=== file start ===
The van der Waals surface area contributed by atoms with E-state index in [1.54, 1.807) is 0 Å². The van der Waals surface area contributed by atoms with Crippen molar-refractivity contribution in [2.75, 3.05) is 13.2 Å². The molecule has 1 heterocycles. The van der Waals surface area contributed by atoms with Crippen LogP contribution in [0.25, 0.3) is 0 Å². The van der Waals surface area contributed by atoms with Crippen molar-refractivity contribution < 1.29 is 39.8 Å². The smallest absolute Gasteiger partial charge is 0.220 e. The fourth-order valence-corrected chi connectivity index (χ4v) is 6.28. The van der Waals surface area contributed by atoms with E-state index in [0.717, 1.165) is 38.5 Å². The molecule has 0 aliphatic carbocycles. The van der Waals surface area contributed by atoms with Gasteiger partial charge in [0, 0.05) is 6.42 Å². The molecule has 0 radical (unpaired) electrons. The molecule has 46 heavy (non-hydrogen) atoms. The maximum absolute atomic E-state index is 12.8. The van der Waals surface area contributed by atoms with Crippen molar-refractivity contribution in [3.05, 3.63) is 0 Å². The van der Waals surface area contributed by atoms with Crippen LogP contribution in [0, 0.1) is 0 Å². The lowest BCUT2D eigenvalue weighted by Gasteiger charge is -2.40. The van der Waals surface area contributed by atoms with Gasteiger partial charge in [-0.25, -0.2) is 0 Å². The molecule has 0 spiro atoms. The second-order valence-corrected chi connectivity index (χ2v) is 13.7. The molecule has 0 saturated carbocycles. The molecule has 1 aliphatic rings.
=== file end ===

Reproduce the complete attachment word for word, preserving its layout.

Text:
The van der Waals surface area contributed by atoms with E-state index in [1.54, 1.807) is 0 Å². The van der Waals surface area contributed by atoms with Crippen molar-refractivity contribution in [2.75, 3.05) is 13.2 Å². The molecule has 1 heterocycles. The van der Waals surface area contributed by atoms with Crippen LogP contribution in [0.25, 0.3) is 0 Å². The van der Waals surface area contributed by atoms with Crippen molar-refractivity contribution < 1.29 is 39.8 Å². The smallest absolute Gasteiger partial charge is 0.220 e. The fourth-order valence-corrected chi connectivity index (χ4v) is 6.28. The van der Waals surface area contributed by atoms with E-state index in [0.717, 1.165) is 38.5 Å². The molecule has 0 aliphatic carbocycles. The van der Waals surface area contributed by atoms with Gasteiger partial charge in [0, 0.05) is 6.42 Å². The molecule has 0 radical (unpaired) electrons. The molecule has 46 heavy (non-hydrogen) atoms. The maximum absolute atomic E-state index is 12.8. The van der Waals surface area contributed by atoms with Crippen molar-refractivity contribution in [3.05, 3.63) is 0 Å². The van der Waals surface area contributed by atoms with Crippen LogP contribution in [0, 0.1) is 0 Å². The lowest BCUT2D eigenvalue weighted by Gasteiger charge is -2.40. The van der Waals surface area contributed by atoms with Gasteiger partial charge in [-0.25, -0.2) is 0 Å². The molecule has 0 spiro atoms. The second-order valence-corrected chi connectivity index (χ2v) is 13.7. The molecule has 0 saturated carbocycles. The molecule has 1 aliphatic rings.